October 26, 2017

Breakingviews: Stuck in traffic

by Breakingviews

Forty billion euros. That’s what it would take to bring the Agnelli family to the table to discuss selling Fiat Chrysler Automobiles, some industry insiders reckon. Chief Executive Sergio Marchionne’s overhaul is picking up speed, as shown by the 5.5 percent pre-tax margin the carmaker cranked out in the third quarter, according to results released on Tuesday, up from 3 percent in the same period last year. But even after an 80 percent-plus run-up in the stock this year, Fiat Chrysler is worth barely more than half the magic M&A number.

The Italian-American carmaker now trades at some 6.7 times estimated earnings in 2018, according to Thomson Reuters data. It lags Ford Motor and General Motors, whose multiples are just shy of eight times earnings, but the gap has narrowed.

It’s hard to justify Fiat Chrysler being worth much more. A 40 billion-euro sale would value the company at more than 12 times next year’s forecast profit. Even industry leader Toyota trades at under 11 times. Fiat is also a laggard in the race to develop connected and autonomous cars. It initially outsourced much of the work to Alphabet’s Waymo, and only recently joined a consortium led by BMW and Intel .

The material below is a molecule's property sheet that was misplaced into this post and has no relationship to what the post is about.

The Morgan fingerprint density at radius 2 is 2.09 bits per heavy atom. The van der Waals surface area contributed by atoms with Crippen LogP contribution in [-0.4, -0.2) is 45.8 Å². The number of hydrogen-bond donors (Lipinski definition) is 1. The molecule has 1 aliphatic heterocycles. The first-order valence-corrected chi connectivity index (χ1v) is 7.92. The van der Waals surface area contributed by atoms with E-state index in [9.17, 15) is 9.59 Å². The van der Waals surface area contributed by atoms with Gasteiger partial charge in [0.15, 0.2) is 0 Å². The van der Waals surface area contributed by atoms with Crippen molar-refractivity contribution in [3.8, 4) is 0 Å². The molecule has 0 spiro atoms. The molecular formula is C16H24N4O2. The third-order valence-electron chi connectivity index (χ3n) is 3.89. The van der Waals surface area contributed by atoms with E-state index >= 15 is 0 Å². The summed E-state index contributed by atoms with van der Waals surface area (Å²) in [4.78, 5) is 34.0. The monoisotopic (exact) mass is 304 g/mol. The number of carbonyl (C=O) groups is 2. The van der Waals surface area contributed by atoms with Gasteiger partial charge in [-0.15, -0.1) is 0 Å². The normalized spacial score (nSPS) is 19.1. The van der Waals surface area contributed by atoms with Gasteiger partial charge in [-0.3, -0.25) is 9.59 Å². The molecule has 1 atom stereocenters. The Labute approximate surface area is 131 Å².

While the gain in Fiat Chrysler’s shares owes much to acquisition interest from Great Wall Motor, that price tag is out of reach for the Chinese company. Even buying just Jeep would be a stretch – it’s worth around $23 billion, according to Morgan Stanley, against the Chinese carmaker’s $16 billion. Hiving off Jeep would also strip out perhaps three-quarters of Fiat Chrysler’s EBITDA, leaving a smaller, much less profitable – possibly money-losing – company.

General Motors might be able to reach the Agnellis’ figure on paper. A merger with Fiat Chrysler could generate $5 billion of annual cost savings, Marchionne hinted in 2015. Those could be worth $35 billion to shareholders, taxed and capitalized. But they might take a decade to fully materialize and cost $10 billion or more to implement. And that doesn’t even factor in antitrust concerns and cultural conflict.

The Agnellis – who own 29 percent of Fiat Chrysler – and the company’s board might of course settle for less. Unless it’s a lot less, though, the company’s M&A options look limited.

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